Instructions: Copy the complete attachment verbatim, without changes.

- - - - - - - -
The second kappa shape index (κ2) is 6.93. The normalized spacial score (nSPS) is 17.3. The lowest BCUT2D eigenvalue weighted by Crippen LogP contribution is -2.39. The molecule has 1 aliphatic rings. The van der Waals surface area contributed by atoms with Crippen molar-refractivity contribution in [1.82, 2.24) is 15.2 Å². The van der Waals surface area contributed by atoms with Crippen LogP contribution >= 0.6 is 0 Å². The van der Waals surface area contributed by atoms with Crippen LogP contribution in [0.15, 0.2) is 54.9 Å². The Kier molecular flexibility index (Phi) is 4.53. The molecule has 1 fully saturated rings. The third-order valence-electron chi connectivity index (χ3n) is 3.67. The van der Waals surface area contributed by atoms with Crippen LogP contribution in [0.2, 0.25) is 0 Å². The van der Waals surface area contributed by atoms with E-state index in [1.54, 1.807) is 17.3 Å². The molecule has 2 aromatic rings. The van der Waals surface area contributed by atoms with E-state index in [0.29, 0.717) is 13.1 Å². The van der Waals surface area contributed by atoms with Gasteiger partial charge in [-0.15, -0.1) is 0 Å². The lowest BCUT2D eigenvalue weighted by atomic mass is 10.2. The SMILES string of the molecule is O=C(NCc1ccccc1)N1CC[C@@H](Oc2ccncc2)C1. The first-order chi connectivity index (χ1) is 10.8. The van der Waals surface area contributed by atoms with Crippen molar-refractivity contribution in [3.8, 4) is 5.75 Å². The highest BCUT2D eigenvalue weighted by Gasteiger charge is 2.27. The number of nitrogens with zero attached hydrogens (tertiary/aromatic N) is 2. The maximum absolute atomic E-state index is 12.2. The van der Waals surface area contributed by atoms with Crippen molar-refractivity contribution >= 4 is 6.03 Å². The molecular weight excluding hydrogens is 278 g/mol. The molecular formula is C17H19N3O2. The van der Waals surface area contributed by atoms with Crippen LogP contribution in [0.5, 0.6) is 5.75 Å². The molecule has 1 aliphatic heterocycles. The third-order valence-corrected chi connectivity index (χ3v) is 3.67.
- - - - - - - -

The second kappa shape index (κ2) is 6.93. The normalized spacial score (nSPS) is 17.3. The lowest BCUT2D eigenvalue weighted by Crippen LogP contribution is -2.39. The molecule has 1 aliphatic rings. The van der Waals surface area contributed by atoms with Crippen molar-refractivity contribution in [1.82, 2.24) is 15.2 Å². The van der Waals surface area contributed by atoms with Crippen LogP contribution >= 0.6 is 0 Å². The van der Waals surface area contributed by atoms with Crippen LogP contribution in [0.15, 0.2) is 54.9 Å². The Kier molecular flexibility index (Phi) is 4.53. The molecule has 1 fully saturated rings. The third-order valence-electron chi connectivity index (χ3n) is 3.67. The van der Waals surface area contributed by atoms with Crippen LogP contribution in [0.2, 0.25) is 0 Å². The van der Waals surface area contributed by atoms with E-state index in [1.54, 1.807) is 17.3 Å². The molecule has 2 aromatic rings. The van der Waals surface area contributed by atoms with E-state index in [0.29, 0.717) is 13.1 Å². The van der Waals surface area contributed by atoms with Gasteiger partial charge in [-0.15, -0.1) is 0 Å². The lowest BCUT2D eigenvalue weighted by atomic mass is 10.2. The SMILES string of the molecule is O=C(NCc1ccccc1)N1CC[C@@H](Oc2ccncc2)C1. The first-order chi connectivity index (χ1) is 10.8. The van der Waals surface area contributed by atoms with Crippen molar-refractivity contribution in [3.8, 4) is 5.75 Å². The highest BCUT2D eigenvalue weighted by Gasteiger charge is 2.27. The number of nitrogens with zero attached hydrogens (tertiary/aromatic N) is 2. The maximum absolute atomic E-state index is 12.2. The van der Waals surface area contributed by atoms with Crippen molar-refractivity contribution >= 4 is 6.03 Å². The molecular weight excluding hydrogens is 278 g/mol. The molecular formula is C17H19N3O2. The van der Waals surface area contributed by atoms with Crippen LogP contribution in [0.5, 0.6) is 5.75 Å². The molecule has 1 aliphatic heterocycles. The third-order valence-corrected chi connectivity index (χ3v) is 3.67.